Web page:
Arizona Public Media takes a look at the presidential contest and how it’s playing out in the Grand Canyon State.

And check back with the NewsHour online Monday for the return of our Political Checklist, with Christina Bellantoni, Judy Woodruff and Gwen.

2012 LINE ITEMS

  • The New York Times’ Jim Rutenberg and Jeff Zeleny have some details on how Romney is readying for a prolonged battle, writing Sunday that “his advisers are warning donors and other supporters to prepare for a longer, more bruising and more expensive fight for the Republican presidential nomination that may not be settled until at least May.” That’s led to “intensified fund-raising,” they write.

  • The Los Angeles Times’ Maeve Reston delivers a must-read primer on the influences that have shaped Romney’s political life.

  • A new Quinnipiac poll finds Santorum leading in Ohio ahead of Super Tuesday.

  • The new Politico/GW Battleground Poll finds President Obama strong against both Romney and Santorum.

  • Santorum will get Secret Service protection starting Tuesday, and Gingrich requested protection last week, the Associate Press reported.

  • On Meet the Press, Santorum questioned why Rep. Paul seems to be aligned with Romney. “There’s one constant,” he said, Paul attacks whoever is challenging Romney. “I’d love someone to ask that question and look at what’s going on,” Santorum said, adding that Paul is “running ads attacking me in Michigan” but not campaigning there.

  • Talking Points Memo’s Evan McMorris-Santoro asked Paul supporters in Michigan about any collusion that might be going on, which they all denied.

  • Paul will be in Northern Virginia Tuesday night. He announced a “special rally” in Springfield in an email to supporters.

  • The Romney campaign has released a web video titled “Courage?” that attacks Santorum for voting “against his principles during his near two decade career in Washington.”

  • Roll Call’s Kate Ackley finds lobbying shops who have a less expensive “in” to the summer conventions — charity events.

  • American Bridge 21st Century tweaked Romney and Sen. John McCain in a web video.

  • Arizona Gov. Jan Brewer endorsed Romney on Meet the Press, saying: “I have had my debate there in Arizona, and I have looked over all the wonderful people that have put themselves up for nomination, and I have decided that I am going to publicly endorse Mitt Romney. I think he’s the man that can carry the day.”

  • “I’ve also decided no more debates,” Ann Romney said when introducing her husband at the Americans for Prosperity event Saturday. “If we do another debate, he’s going to sit in the audience and watch me….Maybe I should do all the talking and let him just stand here and watch me.”

  • Mike McIntire and Michael Luo delve into the “fine line” between the campaigns and their super PACs on the front page of the New York Times.

  • Republican National Committee Political Director Rick Wiley takes to YouTube to rebut Obama campaign manager Jim Messina’s recent video outlining the president’s multiple paths to winning the Electoral College in November. Wiley goes state-by-state to suggest the GOP will beat Mr. Obama. Watch.

  • Mormons, one of Romney’s most loyal voting blocs, are often quiet about their support, writes the Washington Post’s Sandhya Somashekhar.

  • Indiana Gov. Mitch Daniels is definitely not interested in jumping in to be the GOP nominee. “No sir,” he told Chris Wallace on Fox News Sunday. “Crossed that bridge a long time ago,” he said, adding of a brokered convention, “These sorts of things just don’t happen.”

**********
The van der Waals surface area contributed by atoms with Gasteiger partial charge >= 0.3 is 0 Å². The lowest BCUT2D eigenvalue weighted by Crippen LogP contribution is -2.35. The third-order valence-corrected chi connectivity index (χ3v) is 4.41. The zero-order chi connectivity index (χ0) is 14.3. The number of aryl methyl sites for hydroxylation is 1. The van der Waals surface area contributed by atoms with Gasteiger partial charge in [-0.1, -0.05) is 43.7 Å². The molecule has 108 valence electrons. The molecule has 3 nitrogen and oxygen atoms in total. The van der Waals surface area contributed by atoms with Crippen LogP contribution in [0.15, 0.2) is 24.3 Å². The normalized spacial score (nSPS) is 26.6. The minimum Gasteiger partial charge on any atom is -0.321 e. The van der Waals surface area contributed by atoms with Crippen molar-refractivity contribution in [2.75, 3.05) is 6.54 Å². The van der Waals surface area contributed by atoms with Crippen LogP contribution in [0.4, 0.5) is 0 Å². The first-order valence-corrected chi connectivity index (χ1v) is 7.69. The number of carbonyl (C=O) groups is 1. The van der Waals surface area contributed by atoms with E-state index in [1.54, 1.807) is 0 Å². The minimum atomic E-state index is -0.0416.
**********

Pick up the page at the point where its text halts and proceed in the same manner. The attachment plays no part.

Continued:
• Virginia Gov. McDonnell said he thinks Paul won’t receive more than 20 percent in Virginia with only he and Romney on the Super Tuesday ballot. “If you can’t get 10,000 signatures in Virginia you don’t deserve to be president,” McDonnell told the Morning Line on Friday.

TOP TWEETS

OUTSIDE THE LINES

  • “I’ve always said that governors have one of the best but also one of the toughest jobs around. On the one hand you guys are in charge, which means that folks know where you live and they know how to find you if something doesn’t work,” President Obama told the governors gathered at the White House Sunday night. “But you’re also in a position to make real and lasting change every single day. You’re where the rubber hits the road.”

  • The Hill’s Cameron Joseph writes on the high-profile races in the Illinois primary thanks to redistricting, “[A] testy member-on-member battle between Reps. Adam Kinzinger (R-Ill.) and Don Manzullo (R-Ill.), and former Rep. Debbie Halvorson’s (D-Ill.) challenge to Rep. Jesse Jackson Jr. (D-Ill.).”

  • Virginia Del. Dave Albo set Twitter afire on Friday after saying during a debate about the ultrasound measure that his wife had denied him sex thanks to all the hullaballoo.

  • The White House News Photographers Association awards were decided this weekend. Roll Call’s Bill Clark dominated the contest, and the Washington Times’ Andrew Harnik won the political photo of the year. See the incredible shots at the gallery here.

  • Half of your Morning Line duo is moderating a panel at South by Southwest in Austin next month. Here are the details, tell all your friends.

ON THE TRAIL

All events are listed in Eastern Time.

  • Mitt Romney holds three Michigan rallies: in Rockford at 8:45 a.m., Albion at 1:05 p.m. and Royal Oak at 6:45 p.m.

  • Rick Santorum campaigns in Michigan, attending the Livonia/Farmington Chamber of Commerce breakfast at 9 a.m. and holding rallies in Lansing at 3 p.m. and Kalamazoo at 8 p.m.

  • Newt Gingrich campaigns in Nashville, Tenn., holding a healthcare roundtable at 11 a.m., delivering remarks at 1 p.m. and attending a rally at 4 p.m.

  • Ron Paul holds a pair of Michigan rallies: in East Lansing at 4 p.m. and Dearborn at 7 p.m.

All future events can be found on our Political Calendar:


For more political coverage, visit our politics page.

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Questions or comments? Email Christina Bellantoni at cbellantoni-at-newshour-dot-org.

Follow the politics team on Twitter: @cbellantoni, @burlij, @elizsummers and @suddinengel.